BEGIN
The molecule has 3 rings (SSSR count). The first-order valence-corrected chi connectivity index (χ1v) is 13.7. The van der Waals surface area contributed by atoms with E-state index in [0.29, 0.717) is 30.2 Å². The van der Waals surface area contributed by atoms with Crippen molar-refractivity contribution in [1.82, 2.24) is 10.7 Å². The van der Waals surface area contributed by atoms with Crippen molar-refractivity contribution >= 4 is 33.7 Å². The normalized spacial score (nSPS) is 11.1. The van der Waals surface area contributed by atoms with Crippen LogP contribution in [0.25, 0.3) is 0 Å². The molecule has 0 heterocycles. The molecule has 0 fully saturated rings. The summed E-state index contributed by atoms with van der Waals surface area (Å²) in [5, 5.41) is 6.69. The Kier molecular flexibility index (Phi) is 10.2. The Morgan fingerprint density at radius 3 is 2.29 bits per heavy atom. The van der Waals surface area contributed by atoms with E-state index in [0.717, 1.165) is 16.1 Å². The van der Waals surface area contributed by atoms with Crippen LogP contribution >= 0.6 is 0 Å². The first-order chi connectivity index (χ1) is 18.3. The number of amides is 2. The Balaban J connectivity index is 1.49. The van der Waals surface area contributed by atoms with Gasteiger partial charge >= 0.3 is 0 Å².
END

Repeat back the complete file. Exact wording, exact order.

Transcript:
The molecule has 3 rings (SSSR count). The first-order valence-corrected chi connectivity index (χ1v) is 13.7. The van der Waals surface area contributed by atoms with E-state index in [0.29, 0.717) is 30.2 Å². The van der Waals surface area contributed by atoms with Crippen molar-refractivity contribution in [1.82, 2.24) is 10.7 Å². The van der Waals surface area contributed by atoms with Crippen molar-refractivity contribution >= 4 is 33.7 Å². The normalized spacial score (nSPS) is 11.1. The van der Waals surface area contributed by atoms with Crippen LogP contribution in [0.25, 0.3) is 0 Å². The molecule has 0 heterocycles. The molecule has 0 fully saturated rings. The summed E-state index contributed by atoms with van der Waals surface area (Å²) in [5, 5.41) is 6.69. The Kier molecular flexibility index (Phi) is 10.2. The Morgan fingerprint density at radius 3 is 2.29 bits per heavy atom. The van der Waals surface area contributed by atoms with E-state index in [0.717, 1.165) is 16.1 Å². The van der Waals surface area contributed by atoms with Crippen LogP contribution >= 0.6 is 0 Å². The first-order chi connectivity index (χ1) is 18.3. The number of amides is 2. The Balaban J connectivity index is 1.49. The van der Waals surface area contributed by atoms with Gasteiger partial charge >= 0.3 is 0 Å².